The effects of vaping on oral health.. What does science tell us? - Health Care (2023)

A study that analyzed the oral health of 110 smokers who had just switched to vaping reported major improvements in gum bleeding.

Dr. Affan Saghir, owner of Space Dental, a luxury cosmetic dental clinic in the UK, recently said for National Smile Month that anyone who wants to maintain a healthy smile should avoid tobacco and vaping products. And while the effect of vaping is still debatable for many, the negative impact of combustible tobacco is a widely accepted fact.

Experts in the field all agree that smokers’ teeth are less white than those of non-smokers. A study by award-winning researcher Riccardo Polosa, Professor of Medicine and founder of CoEHAR at the University of Catania, and Giovanni Zucchelli, Professor of Periodontology University of Bologna, further analyzed this.

The study, titled “Repeatability of dental shade by digital spectrophotometry in current, ex-, and never smokers,” examined and compared differences in tooth color between a group of smokers and a group of non-smokers. The Italian researchers discovered that the teeth of smokers were indeed significantly less white than those of non-smokers.

When he contacted Dr. Polosa to discuss the topic, he explained that in his opinion this is a good angle to tackle smoking cessation as aesthetics may be more of a priority for young people. “The reason I think this is important is because we are aware of an aesthetic story for younger smokers… We all agree that an
aesthetically based narrative would resonate convincingly among young people
smokers. The idea of ​​improving the whiteness of teeth could lead
thousands of young smokers away from combustible tobacco!”

He summarized three crucial points that emerged from the research:

(Video) Does vaping have an impact on oral health?

“1. The study results show that the teeth of current smokers are
considerably less white than the teeth of non-smokers. Further, after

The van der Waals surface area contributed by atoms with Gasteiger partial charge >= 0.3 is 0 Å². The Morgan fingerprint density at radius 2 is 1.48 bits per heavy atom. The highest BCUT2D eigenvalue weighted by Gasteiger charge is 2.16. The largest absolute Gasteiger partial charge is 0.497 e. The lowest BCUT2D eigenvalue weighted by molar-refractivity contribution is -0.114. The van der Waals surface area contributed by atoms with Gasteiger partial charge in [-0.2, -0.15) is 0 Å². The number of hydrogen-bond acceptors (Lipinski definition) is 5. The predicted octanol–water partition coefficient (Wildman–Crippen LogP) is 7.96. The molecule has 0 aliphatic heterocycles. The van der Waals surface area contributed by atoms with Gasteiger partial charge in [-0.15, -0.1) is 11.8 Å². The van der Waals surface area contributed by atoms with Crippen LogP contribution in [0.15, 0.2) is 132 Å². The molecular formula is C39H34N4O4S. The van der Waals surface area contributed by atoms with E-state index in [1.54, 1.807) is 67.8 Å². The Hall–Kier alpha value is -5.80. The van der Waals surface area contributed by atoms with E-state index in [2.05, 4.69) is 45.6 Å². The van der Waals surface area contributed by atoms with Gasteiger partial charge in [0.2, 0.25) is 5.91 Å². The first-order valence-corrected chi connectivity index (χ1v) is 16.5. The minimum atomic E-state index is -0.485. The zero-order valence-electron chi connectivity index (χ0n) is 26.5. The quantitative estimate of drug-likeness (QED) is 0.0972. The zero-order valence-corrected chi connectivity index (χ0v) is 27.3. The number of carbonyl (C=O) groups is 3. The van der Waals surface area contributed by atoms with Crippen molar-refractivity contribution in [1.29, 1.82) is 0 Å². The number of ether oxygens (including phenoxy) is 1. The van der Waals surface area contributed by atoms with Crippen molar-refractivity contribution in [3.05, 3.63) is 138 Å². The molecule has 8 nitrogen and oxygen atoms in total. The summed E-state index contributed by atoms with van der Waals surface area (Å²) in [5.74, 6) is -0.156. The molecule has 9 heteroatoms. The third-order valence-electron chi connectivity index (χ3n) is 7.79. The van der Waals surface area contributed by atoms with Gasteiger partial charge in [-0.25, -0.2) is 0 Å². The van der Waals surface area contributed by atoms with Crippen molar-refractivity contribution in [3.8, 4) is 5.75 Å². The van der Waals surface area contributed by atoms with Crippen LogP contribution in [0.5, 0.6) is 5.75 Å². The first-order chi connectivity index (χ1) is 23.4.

quit smoking, improves white teeth.

2. Aesthetic considerations can become much more compelling
motivation to quit smoking, especially for young smokers who observe
bad breath and appearance of the teeth (due to discoloration of the teeth and
“tar”/tobacco stains) as a major problem.

3. The use of tar-free nicotine delivery technology (such as
electronic cigarettes or heated tobacco products) is likely to improve
teeth, ongoing international research coordinated by
CoEHAR will soon provide final results.”

Another Italian observational study, conducted by the Department of Periodontology and Oral Hygiene at the Calabrodental Clinic in Crotone, analyzed the oral health of 110 smokers who had just switched to vaping. At the start of the study, 61% in group 1 and 65% in group 2 had bleeding gums, when re-examined at the end of the study, 92% and 98%, respectively, had no bleeding.

Studies suggest that fumes have a negative impact on dental health

In contrast, the CareQuest Institute for Oral Health®, a nonprofit organization focused on contributing to a better national oral health system, released a report earlier this year suggesting several oral health risks associated with e-cigarette use.

These health risks include gum disease, tooth decay, bone loss and hairy tongue, according to the report. The paper said medical professionals should educate their patients about these risks, but it did not compare the relative benefits to users when they switch from smoking cigarettes.

(Video) Vaping effects on oral health

Another relatively recent study indicated that the sugar content of e-liquids may promote tooth decay. Titled “A Comparison of Caries Risk Between Patients Who Vape or Use Electronic Cigarettes and Those Who Don’t,” the study was published online in the Journal of the American Dental Association. Analyzing the link between vaping and potential caries risk, the research team found that vapers had a higher risk of developing caries.

Similarly, dentists in North Carolina have reported noticing an increase in tooth and gum problems in young people who vape. These issues include chronically dry mouth and an increased risk of tooth decay, sore gums, teeth grinding and tooth decay, according to dentist Dr. Anbec DeShield-Mayes, owner of BestMouth Dental in Greensboro.

“We try to give them things to moisturize their teeth,” says DeShield-Mayes. “We tell them to drink plenty of water, brush twice a day and floss. These are things that I see in my patients that I’m now discovering are new “vapers,” or have moved from smoking to vaping.

While another study published in JAMA Network Open warned that people who vape are at risk of developing gum disease. Entitled, “Tobacco Use and Incidence of Adverse Oral Health Outcomes Among US Adults in the Population Assessment of Tobacco and Health Study,” the study used data from the National Institutes of Health (NIH) to look at associations between combustible tobacco use products and electronic nicotine delivery systems (ENDS), and developing oral health problems such as gum disease.

The research team analyzed data on respondents aged 18 and older, with no lifetime history of oral health problems. They found associations between current use of combustible tobacco and the incidence of adverse oral health outcomes and also associations between current ENDS use and the incidence of bleeding after brushing or flossing.